We’re Playing It, and So Should You: War Thunder

Posted in Kulturecade by - May 11, 2015
We’re Playing It, and So Should You: War Thunder

The concept of “free-to-play” has become the dirty word in the video game world, right up there with Gamergate or Bobby Kotick. That’s primarily due to the fact that 99% of all FTP games are shit, totally unrequited shit. They usually require large amounts of grinding to get new characters, items, or other in-game things, and put all of the really exciting things behind a pay wall. Even worse than that, they restrict how often you can play a game due to an energy system that allots you a certain amount of energy, giving you more over time. Of course, you can always use real money to buy more energy. It comes off as money hungry, but enough people buy into it that it has become one of the most profitable forms of casual gaming.

With that in mind, War Thunder has become my new go-to free-to-play game, replacing Team Fortress 2 and DOTA 2. While TF 2 and DOTA 2 are fun, the unlock system in both games is through random drops. I don’t really have a problem with random drops, except for when I play TF2 for a couple hours without a drop, only to get one after playing for 10 minutes the next day. It’s jarring and upsetting, especially when the drop is a chest that requires a real money purchase of a key to open it. That’s the Valve way; it’s in all three of their big titles, and will continue to plague their games. However, in War Thunder, aside from a handful of planes for each country, everything is unlockable just by playing the game, which is a refreshing change.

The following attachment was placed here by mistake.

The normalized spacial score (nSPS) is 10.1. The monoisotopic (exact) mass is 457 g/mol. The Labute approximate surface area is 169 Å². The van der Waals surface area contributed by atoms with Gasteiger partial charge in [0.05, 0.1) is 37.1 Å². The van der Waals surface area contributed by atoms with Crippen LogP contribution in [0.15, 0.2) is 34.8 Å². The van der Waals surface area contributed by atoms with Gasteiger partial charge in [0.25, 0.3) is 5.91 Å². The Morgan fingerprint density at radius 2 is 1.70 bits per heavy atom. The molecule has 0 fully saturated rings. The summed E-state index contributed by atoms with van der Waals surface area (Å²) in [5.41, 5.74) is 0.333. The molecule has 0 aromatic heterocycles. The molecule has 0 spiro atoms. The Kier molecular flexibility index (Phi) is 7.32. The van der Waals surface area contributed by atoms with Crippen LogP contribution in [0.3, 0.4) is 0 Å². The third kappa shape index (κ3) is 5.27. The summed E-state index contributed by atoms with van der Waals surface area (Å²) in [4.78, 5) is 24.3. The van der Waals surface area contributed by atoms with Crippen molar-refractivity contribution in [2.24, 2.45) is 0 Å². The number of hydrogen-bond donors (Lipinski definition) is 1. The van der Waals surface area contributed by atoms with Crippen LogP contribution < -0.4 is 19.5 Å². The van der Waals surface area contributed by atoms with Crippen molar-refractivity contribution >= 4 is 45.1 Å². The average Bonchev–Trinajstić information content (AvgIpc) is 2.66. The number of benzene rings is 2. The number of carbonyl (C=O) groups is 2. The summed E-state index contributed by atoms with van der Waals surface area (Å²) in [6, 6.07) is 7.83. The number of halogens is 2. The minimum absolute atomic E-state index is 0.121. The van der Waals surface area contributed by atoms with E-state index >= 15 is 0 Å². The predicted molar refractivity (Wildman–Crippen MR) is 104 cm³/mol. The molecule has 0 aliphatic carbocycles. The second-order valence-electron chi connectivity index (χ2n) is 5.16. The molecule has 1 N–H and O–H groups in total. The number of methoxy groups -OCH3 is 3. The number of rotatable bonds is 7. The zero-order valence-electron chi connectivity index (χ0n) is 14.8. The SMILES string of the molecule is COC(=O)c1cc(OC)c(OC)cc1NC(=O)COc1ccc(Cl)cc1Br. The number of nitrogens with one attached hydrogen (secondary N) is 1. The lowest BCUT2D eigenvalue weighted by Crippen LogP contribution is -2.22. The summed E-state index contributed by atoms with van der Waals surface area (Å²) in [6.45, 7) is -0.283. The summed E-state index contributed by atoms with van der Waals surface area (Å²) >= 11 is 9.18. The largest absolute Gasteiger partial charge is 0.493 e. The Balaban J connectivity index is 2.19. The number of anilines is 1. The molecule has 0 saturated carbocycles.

War Thunder puts the player in the control of either tanks or airplanes from the Spanish Civil War to the Korean War, allowing the player to switch between five countries on the fly. Each of the countries (USA, Germany, China, Britain, Japan) have their own research tree with a large amount of vehicles to choose from. I have spent most of my time in the US tree, taking to the sky in Hellcats and Corsairs, shooting down opposing players. The amount of planes per research tree is truly astounding, with multiple variations on a single type of plane, allowing for a player to pick a plane that truly fits their play-style. If the player is looking for power over speed, there are assault fighters, and then if the player wants real power, they can choose a massive bomber.